Once each year the nation of Israel had to have their sins dealt with if they were to continue in the service of God. "Because of the uncleannesses of the children of Israel, and because of their transgressions, even all their sins: and ... for the tent of meeting, that dwelleth with them in the midst of their uncleannesses " atonement had to be made. When the high priest had made atonement for himself and for his house, a goat was slain for the people, and its blood was sprinkled upon the mercy-seat, and before the mercy-seat seven times. The blood was also applied to the altar that was before the LORD. While this victim bore the judgement due to sin, the live goat, or scapegoat, had " all the iniquities of the children of Israel, and all their transgressions, even all their sins " confessed over its head, and he was sent away "by the hand of a man appointed into the wilderness " (Leviticus 16.). In this we find both sacrifice and priest, and we are reminded of the presentation of Christ in Hebrews chapter 2., "Wherefore it behoved Him in all things to be made like unto His brethren, that He might be a merciful and faithful High Priest in things pertaining to God, to make propitiation for the sins of the people." The people here are those with a national status, as Israel had in the past. As the apostle Peter tells us. "Which in time past were no people, but now are the people of God: which had not obtained mercy, but now have obtained mercy" (2.10). What a comfort this is to a people whose service is marked with so much failure, that we have a merciful and faithful High Priest whose sacrifice can never fail ! He is our Sacrifice and Priest.

Before we proceed further in the Hebrew epistle we will now draw attention to the offerings of the early part of the book of Leviticus, and will do so with the utmost brevity.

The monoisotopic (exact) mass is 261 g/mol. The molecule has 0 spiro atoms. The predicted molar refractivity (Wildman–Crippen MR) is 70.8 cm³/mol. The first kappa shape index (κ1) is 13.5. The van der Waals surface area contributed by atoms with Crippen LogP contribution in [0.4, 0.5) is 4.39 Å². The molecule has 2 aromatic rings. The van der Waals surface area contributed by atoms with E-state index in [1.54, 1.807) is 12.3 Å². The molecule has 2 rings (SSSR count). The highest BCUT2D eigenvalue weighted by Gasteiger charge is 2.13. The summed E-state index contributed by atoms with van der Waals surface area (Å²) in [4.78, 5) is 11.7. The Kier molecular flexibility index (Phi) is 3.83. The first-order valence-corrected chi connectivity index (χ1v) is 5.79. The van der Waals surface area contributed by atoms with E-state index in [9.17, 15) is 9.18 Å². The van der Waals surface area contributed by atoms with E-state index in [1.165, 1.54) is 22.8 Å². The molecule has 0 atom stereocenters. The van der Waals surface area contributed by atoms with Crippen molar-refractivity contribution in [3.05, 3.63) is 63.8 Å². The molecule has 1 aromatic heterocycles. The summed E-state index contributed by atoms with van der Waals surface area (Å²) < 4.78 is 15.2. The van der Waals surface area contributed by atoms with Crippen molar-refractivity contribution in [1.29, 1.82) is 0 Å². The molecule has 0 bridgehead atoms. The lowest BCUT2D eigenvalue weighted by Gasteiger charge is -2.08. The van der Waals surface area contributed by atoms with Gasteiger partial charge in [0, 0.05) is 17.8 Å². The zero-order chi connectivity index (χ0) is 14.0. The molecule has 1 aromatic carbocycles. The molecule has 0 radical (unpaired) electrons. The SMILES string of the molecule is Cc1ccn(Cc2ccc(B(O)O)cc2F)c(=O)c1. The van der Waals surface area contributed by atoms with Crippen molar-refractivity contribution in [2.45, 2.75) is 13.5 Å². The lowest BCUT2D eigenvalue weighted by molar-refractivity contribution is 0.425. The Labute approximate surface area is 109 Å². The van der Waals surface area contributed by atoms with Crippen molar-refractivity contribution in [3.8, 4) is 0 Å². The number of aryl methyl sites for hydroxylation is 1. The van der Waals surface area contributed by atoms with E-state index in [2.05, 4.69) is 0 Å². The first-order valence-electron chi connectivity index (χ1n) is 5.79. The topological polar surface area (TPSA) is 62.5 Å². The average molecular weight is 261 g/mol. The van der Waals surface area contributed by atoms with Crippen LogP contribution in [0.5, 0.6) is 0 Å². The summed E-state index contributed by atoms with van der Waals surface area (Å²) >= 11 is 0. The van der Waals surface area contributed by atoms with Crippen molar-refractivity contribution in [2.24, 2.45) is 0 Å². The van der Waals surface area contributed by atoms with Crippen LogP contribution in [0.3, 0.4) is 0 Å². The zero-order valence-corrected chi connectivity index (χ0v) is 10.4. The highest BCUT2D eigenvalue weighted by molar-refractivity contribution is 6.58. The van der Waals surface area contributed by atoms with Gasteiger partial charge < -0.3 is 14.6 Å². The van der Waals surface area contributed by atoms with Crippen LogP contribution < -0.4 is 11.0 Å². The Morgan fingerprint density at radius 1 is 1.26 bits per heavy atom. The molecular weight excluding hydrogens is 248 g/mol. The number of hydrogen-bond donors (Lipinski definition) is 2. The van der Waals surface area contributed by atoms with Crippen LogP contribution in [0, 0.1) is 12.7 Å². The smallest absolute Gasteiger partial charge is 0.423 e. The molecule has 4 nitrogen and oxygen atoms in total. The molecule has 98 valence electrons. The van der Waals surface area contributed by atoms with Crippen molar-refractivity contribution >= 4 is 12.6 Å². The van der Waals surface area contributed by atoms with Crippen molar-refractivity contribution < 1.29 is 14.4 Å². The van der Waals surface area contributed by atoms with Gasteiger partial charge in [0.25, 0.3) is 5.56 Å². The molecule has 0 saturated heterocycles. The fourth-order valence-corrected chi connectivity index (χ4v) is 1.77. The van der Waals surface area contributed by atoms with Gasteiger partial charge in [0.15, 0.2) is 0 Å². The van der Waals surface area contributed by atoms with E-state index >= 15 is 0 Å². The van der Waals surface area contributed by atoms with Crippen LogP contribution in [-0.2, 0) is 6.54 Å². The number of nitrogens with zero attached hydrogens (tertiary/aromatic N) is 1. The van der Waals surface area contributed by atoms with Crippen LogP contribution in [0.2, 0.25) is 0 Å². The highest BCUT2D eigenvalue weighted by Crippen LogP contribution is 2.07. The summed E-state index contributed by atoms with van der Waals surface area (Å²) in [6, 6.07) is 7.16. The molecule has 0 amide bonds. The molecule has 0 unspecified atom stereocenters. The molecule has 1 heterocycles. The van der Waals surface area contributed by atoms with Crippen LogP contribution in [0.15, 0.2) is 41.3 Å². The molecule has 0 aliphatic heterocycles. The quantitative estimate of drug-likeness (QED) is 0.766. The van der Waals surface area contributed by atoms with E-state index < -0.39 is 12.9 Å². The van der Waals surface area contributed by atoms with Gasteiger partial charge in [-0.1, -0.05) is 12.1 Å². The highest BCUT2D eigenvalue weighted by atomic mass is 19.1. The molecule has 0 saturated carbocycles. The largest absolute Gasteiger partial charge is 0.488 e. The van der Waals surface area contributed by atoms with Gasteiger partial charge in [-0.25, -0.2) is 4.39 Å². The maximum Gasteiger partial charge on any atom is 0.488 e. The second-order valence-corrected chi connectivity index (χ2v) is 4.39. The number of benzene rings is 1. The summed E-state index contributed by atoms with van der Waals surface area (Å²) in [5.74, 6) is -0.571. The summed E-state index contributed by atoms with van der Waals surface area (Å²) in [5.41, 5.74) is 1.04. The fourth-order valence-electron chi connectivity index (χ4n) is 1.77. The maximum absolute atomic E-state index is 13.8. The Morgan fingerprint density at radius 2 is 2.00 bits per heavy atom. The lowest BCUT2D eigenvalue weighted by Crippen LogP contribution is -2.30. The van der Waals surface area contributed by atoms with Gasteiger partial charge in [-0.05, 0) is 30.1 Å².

In the trespass offering a ram had to die for the sinner, willing or unwilling though he be; so of Christ we read, "Who was delivered up for our trespasses, and was raised for our justification" (Romans 4. 25). The one who brought his trespass offering had to make restitution in full, and add the fifth part more thereto. Here we think of Psalm 69.4, "Then I restored that which I took not away." In the addition of the fifth part we may learn that Christ by His sacrifice has brought more to God than was lost through the fall of Adam. What a rich harvest will be garnered from the empty tomb of our Lord Jesus Christ! Myriads upon myriads of justified sinners will raise a loftier song around the throne of God than could have come from unfallen beings :

"A song which even angels

Can never, never sing;

They know not Christ as Saviour,

But worship Him as King."

As the blood was sprinkled before the veil in sin offerings for the people we are caused to think of the far-reaching effects of sin, as atonement must be made in the holy place. So of Christ we read, He "through His own blood entered in once for all into the holy place, having obtained eternal redemption " (Hebrews 9.12); and the Holy Spirit contrasts the efficacy of His blood with the blood of bulls and goats thus, "How much more shall the blood of Christ, who through the eternal Spirit offered Himself without blemish unto God, cleanse your conscience from dead works to serve the living God?" (9.14). Solemnly we consider what this involved for our Lord Jesus: